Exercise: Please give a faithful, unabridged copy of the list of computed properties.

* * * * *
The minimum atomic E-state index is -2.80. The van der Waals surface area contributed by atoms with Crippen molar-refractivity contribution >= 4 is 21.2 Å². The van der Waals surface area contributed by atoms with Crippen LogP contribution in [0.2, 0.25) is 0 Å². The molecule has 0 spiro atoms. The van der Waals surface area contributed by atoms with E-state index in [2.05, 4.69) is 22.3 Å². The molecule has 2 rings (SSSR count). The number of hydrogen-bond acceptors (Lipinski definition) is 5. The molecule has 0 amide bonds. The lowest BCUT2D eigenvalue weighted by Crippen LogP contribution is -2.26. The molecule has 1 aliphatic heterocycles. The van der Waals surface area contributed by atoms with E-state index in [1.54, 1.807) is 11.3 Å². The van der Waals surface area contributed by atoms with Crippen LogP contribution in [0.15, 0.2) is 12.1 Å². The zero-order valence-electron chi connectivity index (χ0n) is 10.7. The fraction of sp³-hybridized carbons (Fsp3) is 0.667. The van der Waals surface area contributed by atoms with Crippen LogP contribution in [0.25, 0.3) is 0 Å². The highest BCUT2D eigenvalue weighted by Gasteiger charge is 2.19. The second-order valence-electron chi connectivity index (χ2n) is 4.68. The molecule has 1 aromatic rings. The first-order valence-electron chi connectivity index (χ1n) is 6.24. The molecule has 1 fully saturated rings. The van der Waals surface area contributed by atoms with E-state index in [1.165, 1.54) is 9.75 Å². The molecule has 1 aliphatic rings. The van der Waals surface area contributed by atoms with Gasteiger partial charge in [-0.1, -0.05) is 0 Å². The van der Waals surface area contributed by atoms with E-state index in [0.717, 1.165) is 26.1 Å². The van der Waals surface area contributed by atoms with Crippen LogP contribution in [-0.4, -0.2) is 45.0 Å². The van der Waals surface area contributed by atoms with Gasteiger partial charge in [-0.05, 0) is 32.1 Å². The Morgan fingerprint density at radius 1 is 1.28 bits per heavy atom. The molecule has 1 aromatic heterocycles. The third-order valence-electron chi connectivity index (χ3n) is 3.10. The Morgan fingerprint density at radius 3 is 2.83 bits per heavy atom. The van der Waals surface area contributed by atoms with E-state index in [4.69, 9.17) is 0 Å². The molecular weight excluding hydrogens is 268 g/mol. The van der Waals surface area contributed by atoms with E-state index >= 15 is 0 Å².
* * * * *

The minimum atomic E-state index is -2.80. The van der Waals surface area contributed by atoms with Crippen molar-refractivity contribution >= 4 is 21.2 Å². The van der Waals surface area contributed by atoms with Crippen LogP contribution in [0.2, 0.25) is 0 Å². The molecule has 0 spiro atoms. The van der Waals surface area contributed by atoms with E-state index in [2.05, 4.69) is 22.3 Å². The molecule has 2 rings (SSSR count). The number of hydrogen-bond acceptors (Lipinski definition) is 5. The molecule has 0 amide bonds. The lowest BCUT2D eigenvalue weighted by Crippen LogP contribution is -2.26. The molecule has 1 aliphatic heterocycles. The van der Waals surface area contributed by atoms with E-state index in [1.54, 1.807) is 11.3 Å². The van der Waals surface area contributed by atoms with Crippen LogP contribution in [0.15, 0.2) is 12.1 Å². The zero-order valence-electron chi connectivity index (χ0n) is 10.7. The fraction of sp³-hybridized carbons (Fsp3) is 0.667. The van der Waals surface area contributed by atoms with Crippen LogP contribution in [0.25, 0.3) is 0 Å². The highest BCUT2D eigenvalue weighted by Gasteiger charge is 2.19. The second-order valence-electron chi connectivity index (χ2n) is 4.68. The molecule has 1 aromatic rings. The first-order valence-electron chi connectivity index (χ1n) is 6.24. The molecule has 1 fully saturated rings. The van der Waals surface area contributed by atoms with E-state index in [1.165, 1.54) is 9.75 Å². The molecule has 1 aliphatic rings. The van der Waals surface area contributed by atoms with Gasteiger partial charge in [-0.1, -0.05) is 0 Å². The van der Waals surface area contributed by atoms with E-state index in [0.717, 1.165) is 26.1 Å². The van der Waals surface area contributed by atoms with Crippen LogP contribution in [-0.4, -0.2) is 45.0 Å². The van der Waals surface area contributed by atoms with Gasteiger partial charge in [-0.05, 0) is 32.1 Å². The Morgan fingerprint density at radius 1 is 1.28 bits per heavy atom. The molecule has 1 aromatic heterocycles. The third-order valence-electron chi connectivity index (χ3n) is 3.10. The Morgan fingerprint density at radius 3 is 2.83 bits per heavy atom. The van der Waals surface area contributed by atoms with E-state index in [4.69, 9.17) is 0 Å². The molecular weight excluding hydrogens is 268 g/mol. The van der Waals surface area contributed by atoms with E-state index >= 15 is 0 Å².